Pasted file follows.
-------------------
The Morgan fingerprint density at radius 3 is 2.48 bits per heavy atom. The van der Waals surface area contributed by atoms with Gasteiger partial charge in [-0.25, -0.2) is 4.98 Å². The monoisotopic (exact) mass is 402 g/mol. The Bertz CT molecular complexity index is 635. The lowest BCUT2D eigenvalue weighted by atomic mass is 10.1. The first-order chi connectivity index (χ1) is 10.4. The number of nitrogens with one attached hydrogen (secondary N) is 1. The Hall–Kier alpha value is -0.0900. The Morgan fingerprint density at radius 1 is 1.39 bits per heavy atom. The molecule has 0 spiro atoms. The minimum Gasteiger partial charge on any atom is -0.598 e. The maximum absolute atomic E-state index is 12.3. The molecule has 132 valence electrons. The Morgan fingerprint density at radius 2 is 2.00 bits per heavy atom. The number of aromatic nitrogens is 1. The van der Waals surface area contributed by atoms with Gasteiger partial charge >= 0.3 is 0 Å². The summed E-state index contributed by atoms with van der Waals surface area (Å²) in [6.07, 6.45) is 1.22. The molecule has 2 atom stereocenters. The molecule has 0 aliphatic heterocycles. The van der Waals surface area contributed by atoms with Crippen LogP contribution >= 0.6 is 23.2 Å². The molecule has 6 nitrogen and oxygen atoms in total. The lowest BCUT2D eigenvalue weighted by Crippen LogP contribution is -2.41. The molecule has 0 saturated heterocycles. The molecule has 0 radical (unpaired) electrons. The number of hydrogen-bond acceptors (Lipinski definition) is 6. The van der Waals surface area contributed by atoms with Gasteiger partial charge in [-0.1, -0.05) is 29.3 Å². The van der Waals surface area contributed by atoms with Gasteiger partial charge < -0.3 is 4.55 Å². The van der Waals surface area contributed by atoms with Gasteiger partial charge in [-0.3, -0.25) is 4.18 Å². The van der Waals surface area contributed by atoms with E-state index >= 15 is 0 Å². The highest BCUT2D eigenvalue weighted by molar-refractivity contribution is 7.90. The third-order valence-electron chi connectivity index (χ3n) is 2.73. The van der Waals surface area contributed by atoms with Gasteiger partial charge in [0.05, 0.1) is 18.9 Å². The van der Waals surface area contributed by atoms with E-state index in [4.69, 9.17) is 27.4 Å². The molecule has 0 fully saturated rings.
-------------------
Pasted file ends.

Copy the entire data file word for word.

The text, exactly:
The Morgan fingerprint density at radius 3 is 2.48 bits per heavy atom. The van der Waals surface area contributed by atoms with Gasteiger partial charge in [-0.25, -0.2) is 4.98 Å². The monoisotopic (exact) mass is 402 g/mol. The Bertz CT molecular complexity index is 635. The lowest BCUT2D eigenvalue weighted by atomic mass is 10.1. The first-order chi connectivity index (χ1) is 10.4. The number of nitrogens with one attached hydrogen (secondary N) is 1. The Hall–Kier alpha value is -0.0900. The Morgan fingerprint density at radius 1 is 1.39 bits per heavy atom. The molecule has 0 spiro atoms. The minimum Gasteiger partial charge on any atom is -0.598 e. The maximum absolute atomic E-state index is 12.3. The molecule has 132 valence electrons. The Morgan fingerprint density at radius 2 is 2.00 bits per heavy atom. The number of aromatic nitrogens is 1. The van der Waals surface area contributed by atoms with Gasteiger partial charge >= 0.3 is 0 Å². The summed E-state index contributed by atoms with van der Waals surface area (Å²) in [6.07, 6.45) is 1.22. The molecule has 2 atom stereocenters. The molecule has 0 aliphatic heterocycles. The van der Waals surface area contributed by atoms with Crippen LogP contribution >= 0.6 is 23.2 Å². The molecule has 6 nitrogen and oxygen atoms in total. The lowest BCUT2D eigenvalue weighted by Crippen LogP contribution is -2.41. The molecule has 0 saturated heterocycles. The molecule has 0 radical (unpaired) electrons. The number of hydrogen-bond acceptors (Lipinski definition) is 6. The van der Waals surface area contributed by atoms with Gasteiger partial charge in [-0.1, -0.05) is 29.3 Å². The van der Waals surface area contributed by atoms with Gasteiger partial charge < -0.3 is 4.55 Å². The van der Waals surface area contributed by atoms with Gasteiger partial charge in [-0.3, -0.25) is 4.18 Å². The van der Waals surface area contributed by atoms with E-state index >= 15 is 0 Å². The highest BCUT2D eigenvalue weighted by molar-refractivity contribution is 7.90. The third-order valence-electron chi connectivity index (χ3n) is 2.73. The van der Waals surface area contributed by atoms with Gasteiger partial charge in [0.05, 0.1) is 18.9 Å². The van der Waals surface area contributed by atoms with E-state index in [4.69, 9.17) is 27.4 Å². The molecule has 0 fully saturated rings.